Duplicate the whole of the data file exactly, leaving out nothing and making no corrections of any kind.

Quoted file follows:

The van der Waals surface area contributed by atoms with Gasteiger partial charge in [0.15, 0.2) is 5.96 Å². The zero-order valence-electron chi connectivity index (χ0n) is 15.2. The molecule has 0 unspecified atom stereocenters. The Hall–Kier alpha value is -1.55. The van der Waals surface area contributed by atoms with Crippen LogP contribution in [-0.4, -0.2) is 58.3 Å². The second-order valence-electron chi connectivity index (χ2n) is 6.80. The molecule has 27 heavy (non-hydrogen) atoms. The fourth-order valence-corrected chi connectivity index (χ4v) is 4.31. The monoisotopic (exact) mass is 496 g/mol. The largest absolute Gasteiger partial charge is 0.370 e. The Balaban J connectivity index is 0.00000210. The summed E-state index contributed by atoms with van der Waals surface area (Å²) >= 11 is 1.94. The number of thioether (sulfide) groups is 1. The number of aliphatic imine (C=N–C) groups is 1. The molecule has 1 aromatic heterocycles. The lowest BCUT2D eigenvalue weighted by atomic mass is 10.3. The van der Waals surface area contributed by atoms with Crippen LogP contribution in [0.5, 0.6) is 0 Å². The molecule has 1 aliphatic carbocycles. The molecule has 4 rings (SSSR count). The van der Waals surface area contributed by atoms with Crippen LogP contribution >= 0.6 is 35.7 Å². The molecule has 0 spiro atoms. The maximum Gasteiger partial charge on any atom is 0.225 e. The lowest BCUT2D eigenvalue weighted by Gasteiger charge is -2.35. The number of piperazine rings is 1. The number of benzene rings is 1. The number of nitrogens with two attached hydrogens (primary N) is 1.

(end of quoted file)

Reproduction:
The van der Waals surface area contributed by atoms with Gasteiger partial charge in [0.15, 0.2) is 5.96 Å². The zero-order valence-electron chi connectivity index (χ0n) is 15.2. The molecule has 0 unspecified atom stereocenters. The Hall–Kier alpha value is -1.55. The van der Waals surface area contributed by atoms with Crippen LogP contribution in [-0.4, -0.2) is 58.3 Å². The second-order valence-electron chi connectivity index (χ2n) is 6.80. The molecule has 27 heavy (non-hydrogen) atoms. The fourth-order valence-corrected chi connectivity index (χ4v) is 4.31. The monoisotopic (exact) mass is 496 g/mol. The largest absolute Gasteiger partial charge is 0.370 e. The Balaban J connectivity index is 0.00000210. The summed E-state index contributed by atoms with van der Waals surface area (Å²) >= 11 is 1.94. The number of thioether (sulfide) groups is 1. The number of aliphatic imine (C=N–C) groups is 1. The molecule has 1 aromatic heterocycles. The lowest BCUT2D eigenvalue weighted by atomic mass is 10.3. The van der Waals surface area contributed by atoms with Crippen LogP contribution in [0.5, 0.6) is 0 Å². The molecule has 1 aliphatic carbocycles. The molecule has 4 rings (SSSR count). The van der Waals surface area contributed by atoms with Crippen LogP contribution >= 0.6 is 35.7 Å². The molecule has 0 spiro atoms. The maximum Gasteiger partial charge on any atom is 0.225 e. The lowest BCUT2D eigenvalue weighted by Gasteiger charge is -2.35. The number of piperazine rings is 1. The number of benzene rings is 1. The number of nitrogens with two attached hydrogens (primary N) is 1.